DFB assembler and (Significantly) Improved Simulator component | Cypress Semiconductor
DFB assembler and (Significantly) Improved Simulator component
This was a joint component improvement effort by myself and Dan Sweet (DRSW, a fellow apps engineer).
We were doing some development with the DFB and came to realize what a frustrating experience it was to learn and program the DFB. The documentation needs a significant overhaul, but in the meantime, a much better simulator was an absolute must. Dan and I spent weeks pouring over documents, memos and other information and learning everything we could about the DFB. The fruits of our labor allowed us to climb into the simulator and provide *significantly* more information to the intrepid DFB programmer when using the simulator. The new simulator now shows:
- A1 / B1 mux ouptut and mux arm selection
- ACU ram address, ACU A / B operation, A / B RAM write and read addresses and write enable signal
- A2 / B2 mux output and mux arm selection
- Mac A / B inputs, operation and output (upper 24 bits of accumulator)
- A3 / B3 mux outputs and mux arm selection
- ALU A / B inputs, operation and output
- shifter operation and output
- reads from holding registers, writes to output registers and A / B RAM
The simulation also includes a significantly expanded simulation properties window that shows:
- ACU A / B internal registers (LREG, MREG, FREG, REG, mod enable)
- current jump conditions (in1, in2, acuaeq, acubeq, dpeq, dpsign, dpthresh, global jump enable, semaphore jump enable)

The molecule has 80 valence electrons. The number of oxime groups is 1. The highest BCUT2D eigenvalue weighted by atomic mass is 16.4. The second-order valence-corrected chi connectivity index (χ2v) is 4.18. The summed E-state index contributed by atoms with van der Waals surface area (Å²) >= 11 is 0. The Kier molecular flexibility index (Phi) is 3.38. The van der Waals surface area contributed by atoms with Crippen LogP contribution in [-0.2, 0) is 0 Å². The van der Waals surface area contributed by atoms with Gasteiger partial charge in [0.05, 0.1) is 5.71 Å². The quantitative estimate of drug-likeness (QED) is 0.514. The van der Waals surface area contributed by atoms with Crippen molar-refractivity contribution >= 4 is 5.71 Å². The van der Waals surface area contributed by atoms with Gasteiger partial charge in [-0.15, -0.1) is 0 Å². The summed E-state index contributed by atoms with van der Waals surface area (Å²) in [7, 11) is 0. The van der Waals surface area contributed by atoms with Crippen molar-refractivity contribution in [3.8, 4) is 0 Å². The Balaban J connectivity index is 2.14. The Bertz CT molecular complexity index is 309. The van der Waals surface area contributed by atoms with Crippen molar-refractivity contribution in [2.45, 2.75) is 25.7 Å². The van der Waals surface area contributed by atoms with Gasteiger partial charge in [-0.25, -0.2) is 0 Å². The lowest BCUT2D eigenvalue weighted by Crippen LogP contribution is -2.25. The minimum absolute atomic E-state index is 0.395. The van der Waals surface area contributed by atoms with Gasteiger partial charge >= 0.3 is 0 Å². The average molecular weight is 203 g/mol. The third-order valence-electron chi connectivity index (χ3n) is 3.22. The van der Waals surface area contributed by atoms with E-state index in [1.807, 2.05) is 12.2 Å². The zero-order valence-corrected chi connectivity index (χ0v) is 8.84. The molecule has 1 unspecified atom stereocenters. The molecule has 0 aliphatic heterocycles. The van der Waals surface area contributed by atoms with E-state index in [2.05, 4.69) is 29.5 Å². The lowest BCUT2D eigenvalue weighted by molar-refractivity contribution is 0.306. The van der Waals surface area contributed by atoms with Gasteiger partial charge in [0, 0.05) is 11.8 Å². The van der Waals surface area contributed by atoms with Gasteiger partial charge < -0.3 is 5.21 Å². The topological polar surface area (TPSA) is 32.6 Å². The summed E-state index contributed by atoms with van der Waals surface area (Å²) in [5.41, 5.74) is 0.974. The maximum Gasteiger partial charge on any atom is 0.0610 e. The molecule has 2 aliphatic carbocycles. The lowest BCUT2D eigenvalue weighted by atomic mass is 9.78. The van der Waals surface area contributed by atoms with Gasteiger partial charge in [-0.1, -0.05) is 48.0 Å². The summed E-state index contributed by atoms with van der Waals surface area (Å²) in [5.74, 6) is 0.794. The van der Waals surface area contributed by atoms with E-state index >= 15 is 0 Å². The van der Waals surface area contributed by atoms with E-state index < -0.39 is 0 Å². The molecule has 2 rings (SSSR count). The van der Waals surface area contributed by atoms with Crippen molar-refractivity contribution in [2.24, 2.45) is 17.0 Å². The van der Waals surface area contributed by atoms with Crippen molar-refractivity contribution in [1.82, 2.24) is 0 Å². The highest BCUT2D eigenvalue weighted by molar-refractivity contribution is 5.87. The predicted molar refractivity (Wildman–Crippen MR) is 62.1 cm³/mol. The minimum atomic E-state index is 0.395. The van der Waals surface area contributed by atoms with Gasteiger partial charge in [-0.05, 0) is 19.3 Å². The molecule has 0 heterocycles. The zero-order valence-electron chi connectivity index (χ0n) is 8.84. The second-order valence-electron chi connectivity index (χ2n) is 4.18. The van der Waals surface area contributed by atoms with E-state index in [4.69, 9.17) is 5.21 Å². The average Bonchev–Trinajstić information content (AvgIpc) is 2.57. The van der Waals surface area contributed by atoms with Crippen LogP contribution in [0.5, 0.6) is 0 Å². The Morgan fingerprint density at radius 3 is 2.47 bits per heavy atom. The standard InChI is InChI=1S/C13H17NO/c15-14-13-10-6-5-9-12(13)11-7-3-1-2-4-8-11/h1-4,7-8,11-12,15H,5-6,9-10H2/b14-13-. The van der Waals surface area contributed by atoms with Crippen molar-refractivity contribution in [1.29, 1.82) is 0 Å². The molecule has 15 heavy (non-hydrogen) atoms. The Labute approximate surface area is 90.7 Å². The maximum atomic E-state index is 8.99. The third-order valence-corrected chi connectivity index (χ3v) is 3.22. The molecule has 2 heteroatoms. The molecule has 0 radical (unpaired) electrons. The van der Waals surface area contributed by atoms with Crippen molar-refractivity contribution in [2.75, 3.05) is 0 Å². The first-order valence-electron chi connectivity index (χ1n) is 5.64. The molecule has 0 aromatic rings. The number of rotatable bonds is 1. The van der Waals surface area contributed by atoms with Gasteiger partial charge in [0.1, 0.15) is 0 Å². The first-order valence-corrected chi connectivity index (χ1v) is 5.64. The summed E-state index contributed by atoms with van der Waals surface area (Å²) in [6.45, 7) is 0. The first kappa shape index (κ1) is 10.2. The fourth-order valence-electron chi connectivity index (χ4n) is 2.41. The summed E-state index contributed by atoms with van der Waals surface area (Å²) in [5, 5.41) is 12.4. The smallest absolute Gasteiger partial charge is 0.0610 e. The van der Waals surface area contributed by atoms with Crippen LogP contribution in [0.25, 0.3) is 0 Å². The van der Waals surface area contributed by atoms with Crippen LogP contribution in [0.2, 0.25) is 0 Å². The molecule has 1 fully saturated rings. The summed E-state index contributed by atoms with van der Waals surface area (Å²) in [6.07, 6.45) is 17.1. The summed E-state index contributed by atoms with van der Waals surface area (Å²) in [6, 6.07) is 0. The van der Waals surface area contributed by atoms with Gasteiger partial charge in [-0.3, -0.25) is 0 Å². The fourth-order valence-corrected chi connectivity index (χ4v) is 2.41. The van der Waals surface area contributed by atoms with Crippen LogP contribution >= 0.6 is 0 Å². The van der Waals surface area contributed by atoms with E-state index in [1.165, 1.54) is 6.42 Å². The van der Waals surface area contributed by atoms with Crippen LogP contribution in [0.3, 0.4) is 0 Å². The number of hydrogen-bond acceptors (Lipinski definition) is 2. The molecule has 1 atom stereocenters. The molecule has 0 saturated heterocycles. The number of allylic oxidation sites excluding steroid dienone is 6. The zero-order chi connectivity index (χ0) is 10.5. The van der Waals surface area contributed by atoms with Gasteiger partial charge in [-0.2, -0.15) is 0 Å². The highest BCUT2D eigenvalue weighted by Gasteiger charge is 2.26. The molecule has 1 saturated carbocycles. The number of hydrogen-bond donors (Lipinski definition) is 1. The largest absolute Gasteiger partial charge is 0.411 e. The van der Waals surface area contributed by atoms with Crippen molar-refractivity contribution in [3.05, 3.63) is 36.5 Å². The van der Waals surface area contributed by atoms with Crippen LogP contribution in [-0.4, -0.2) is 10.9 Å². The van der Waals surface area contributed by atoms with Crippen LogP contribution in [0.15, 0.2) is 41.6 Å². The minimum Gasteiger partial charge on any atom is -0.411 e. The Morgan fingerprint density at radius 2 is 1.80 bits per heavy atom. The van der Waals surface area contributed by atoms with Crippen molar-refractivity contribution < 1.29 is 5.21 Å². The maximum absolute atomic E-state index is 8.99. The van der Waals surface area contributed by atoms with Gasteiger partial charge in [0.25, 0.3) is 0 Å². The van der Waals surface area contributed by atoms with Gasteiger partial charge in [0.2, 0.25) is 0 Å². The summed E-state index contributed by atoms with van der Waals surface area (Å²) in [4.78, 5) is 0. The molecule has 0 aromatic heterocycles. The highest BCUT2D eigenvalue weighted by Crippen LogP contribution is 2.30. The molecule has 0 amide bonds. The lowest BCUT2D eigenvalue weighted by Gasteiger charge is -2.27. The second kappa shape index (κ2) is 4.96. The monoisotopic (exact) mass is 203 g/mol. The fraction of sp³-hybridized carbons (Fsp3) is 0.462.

- ALU internal variables (rounding flag, saturation enable, saturation flag, squelch count, squelch value)
- global input signals (writeable)
- semaphore values (readable / writeable)
- ACU A / B RAM contents
- Datapath A / B RAM contents
- Internal execuation values (finite state machine index, CSTORE RAM A / B selection and index) [these values are not needed by the DFB programmer, they are left in for advanced users and assembler debugging]
The attached zip archive includes the component in a library, as well as an archive of the component exported to a .cycomp archive using the component export feature. The archive also includes some memos that talk about code blocks and instruction pipelining, which helps a lot when trying to write code for the heavily pipelined DFB.
An important note, because of the pipelining, an opcode will not necessarily execute immediately. It may occur 1, 2 or 3 instructions later. This is what makes the simulator so valuable. you can observe when the opcodes execute and quickly determine if your data is where it needs to be when the opcode is ready.